There are so many fabulous fruits that we can grow in Spain and market stalls are bulging with it in all shapes, sizes and colours but there are two fruit plants that we sell a lot in the garden centre that are very rarely seen to buy fresh – blueberries and cranberries. Perhaps their rarity here makes them all the more 'to die for' and two healthier options would be hard to find.
Blueberries (arandanos): I admit that blueberries don't seem a very typical crop in Spain so it may surprise you to learn that Spain is the third largest producer of blueberries in the world. New varieties, many of them more heat tolerant, have greatly extended their growing areas.The two main areas of production, in Spain, are Asturias which, with its humid cooler climate seems logical, followed closely by Huelva where production has rocketed in the last 10 years. And that south west corner of Spain is not so very different to the areas where lots of us garden. If you want to have a go, make sure to get plants known as Southern Highbush which support warmer conditions and less hours of cold weather.
Soil needs to be well-drained but with generous additions of organic matter to improve humidity. A PH of less than 5.5 is necessary and, for that reason, many home-gardeners in our area choose to grow their plants in large pots. If you have acid conditions in your garden, then a spacing of around 0.75m with 2m between lines is ideal for big production. Wherever you plant, ensure that you gently spread the roots before backfilling. They are plants that need little in the way of fertilisation, especially in their early years, and it is best applied sparingly during springtime.
<span >Most of the soft fruits cause some pruning doubts. With blueberries it is important to bear in mind that old wood is less productive so prune yearly to improve cropping levels. Prune in winter, cutting out old branches and shortening back younger ones by about one third, maintaining a bushy plant with a minimum of eight main branches to the framework.An additional light pruning may be necessary after cropping. You can begin harvesting in the second year after planting increasing to a maximum production at around 6 years old. Good crops can be maintained for around 30 years, so your initial investment is well worth it!
<span >Blueberries have, of course, in recent years become very fashionable but with good reason as they are a real power house of vitamins and one of the fruits with the highest levels of anti-oxidants associated with prevention of heart disease, cancer and other degenerative diseases. They're also a good-looking shrub and can be very decorative in pots. Use an acidic compost – one that is suitable for azaleas – and position your plants in the sun (a minimum of 6 hours daily), moving them to a little more shade during the summer. Their shallow, fibrous roots need regular watering, preferably with rainwater, but do not keep them sodden. Insect attack is rare – your biggest problem may be birds who love the berries too!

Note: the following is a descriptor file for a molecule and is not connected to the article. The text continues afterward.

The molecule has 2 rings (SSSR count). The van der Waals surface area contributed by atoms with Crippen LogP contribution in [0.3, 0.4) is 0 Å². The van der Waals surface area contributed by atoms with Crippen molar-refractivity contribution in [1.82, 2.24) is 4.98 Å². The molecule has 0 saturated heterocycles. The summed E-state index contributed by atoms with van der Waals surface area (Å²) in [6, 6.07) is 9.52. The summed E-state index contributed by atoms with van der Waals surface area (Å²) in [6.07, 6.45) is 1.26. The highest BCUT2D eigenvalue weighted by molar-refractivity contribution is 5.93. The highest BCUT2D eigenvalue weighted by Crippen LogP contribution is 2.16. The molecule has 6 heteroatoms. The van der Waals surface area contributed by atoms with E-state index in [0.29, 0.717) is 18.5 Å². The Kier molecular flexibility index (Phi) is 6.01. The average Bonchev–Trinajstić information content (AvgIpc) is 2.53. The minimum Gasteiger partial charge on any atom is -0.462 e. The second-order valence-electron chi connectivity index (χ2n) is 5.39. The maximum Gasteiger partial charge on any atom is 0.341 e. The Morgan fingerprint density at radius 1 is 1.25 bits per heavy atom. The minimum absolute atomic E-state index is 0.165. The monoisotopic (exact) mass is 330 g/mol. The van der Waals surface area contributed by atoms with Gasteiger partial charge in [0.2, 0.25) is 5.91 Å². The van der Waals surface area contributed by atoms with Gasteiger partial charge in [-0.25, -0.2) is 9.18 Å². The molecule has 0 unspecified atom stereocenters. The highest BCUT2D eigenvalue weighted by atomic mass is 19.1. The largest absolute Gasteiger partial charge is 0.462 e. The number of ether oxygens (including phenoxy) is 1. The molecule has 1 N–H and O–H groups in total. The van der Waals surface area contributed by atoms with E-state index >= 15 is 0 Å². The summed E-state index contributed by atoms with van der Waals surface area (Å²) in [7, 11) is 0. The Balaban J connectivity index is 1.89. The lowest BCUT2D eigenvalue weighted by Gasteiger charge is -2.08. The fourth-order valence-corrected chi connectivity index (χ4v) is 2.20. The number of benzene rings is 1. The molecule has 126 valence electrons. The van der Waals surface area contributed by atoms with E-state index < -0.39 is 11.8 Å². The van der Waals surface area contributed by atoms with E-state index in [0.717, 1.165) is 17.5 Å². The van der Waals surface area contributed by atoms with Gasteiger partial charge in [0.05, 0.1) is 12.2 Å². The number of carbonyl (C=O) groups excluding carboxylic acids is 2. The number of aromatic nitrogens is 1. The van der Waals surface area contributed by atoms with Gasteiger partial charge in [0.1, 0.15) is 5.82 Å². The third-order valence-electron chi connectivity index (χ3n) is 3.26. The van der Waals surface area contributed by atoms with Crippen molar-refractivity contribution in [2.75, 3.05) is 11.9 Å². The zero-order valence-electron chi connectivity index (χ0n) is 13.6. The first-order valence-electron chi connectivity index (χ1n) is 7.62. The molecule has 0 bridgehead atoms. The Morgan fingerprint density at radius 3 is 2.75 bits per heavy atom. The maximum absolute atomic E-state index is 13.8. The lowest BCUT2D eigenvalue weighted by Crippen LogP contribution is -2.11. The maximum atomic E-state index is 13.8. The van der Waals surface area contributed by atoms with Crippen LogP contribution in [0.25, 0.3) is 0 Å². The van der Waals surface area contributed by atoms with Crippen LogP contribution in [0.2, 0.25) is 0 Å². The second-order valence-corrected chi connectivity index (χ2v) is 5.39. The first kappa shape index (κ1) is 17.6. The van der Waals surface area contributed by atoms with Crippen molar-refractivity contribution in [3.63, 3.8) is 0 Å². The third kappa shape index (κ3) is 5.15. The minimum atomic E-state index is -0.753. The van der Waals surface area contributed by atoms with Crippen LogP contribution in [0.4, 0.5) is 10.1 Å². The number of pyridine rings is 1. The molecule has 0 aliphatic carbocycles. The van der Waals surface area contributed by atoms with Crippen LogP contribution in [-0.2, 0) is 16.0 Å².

<span >Most varieties are partly self-fertile which means that you will get fruits from one plant but the yield will be much better if you have two or more.
<span >Cranberries (arandanosagrios):<span >These tangy berries are rich in vitamin C and their juice is excellent in the prevention or treatment of all types of urinary tract infections. The plants are extremely attractive, low-growing little shrublets with bronzed new foliage, delicate pale-pink spring flowers, attractive autumnal colouring and those delicious crimson berries in the winter. They thrive in damp acid soil – now I can hear you all screaming –' impossible'! So, how about in a large pot? They look extremely pretty draped around the edges with, perhaps, an azalea, camellia or gardenia as the centrepiece. They all like similar conditions and life on the shady side. Or, if you really want to go in for mass production, dig out a shallow hollow in the garden, line it with perforated black plastic, backfill with an acid compost and plant. Being shallow rooted, you won't need to dig to any great depth. Pruning requirements are almost nil, just a light tidy-up after harvesting and, like blueberries, they don't want a lot of fertiliser.
Set your plants about 1m apart; you will need to have a little patience because plants won't come into production until they are two years old. Keep the moisture and PH levels correct and you won't have much problem. Cranberries will hold on the plant for many weeks and are also excellent frozen. They are quite prolific little plants but they do tend to tire themselves out after 5 years or so when they will need replacing.
And don't just save them for the turkey – they're far too good for that!
Lorraine Cavanagh has lived in Spain for 25 years. A landscape gardener and writer, she's always happy to give advice. Call and see her at ViverosFlorena, 2km from Cómpeta, (Malaga), down the Sayalonga Road, or 15km up from the coastal motorway – have a free coffee in their tea-rooms.
Her book Lorraine Cavanagh's Mediterranean Garden Plantshas been nicknamed 'the bible'. The new edition at €24.90 is now generally available throughout Spain.
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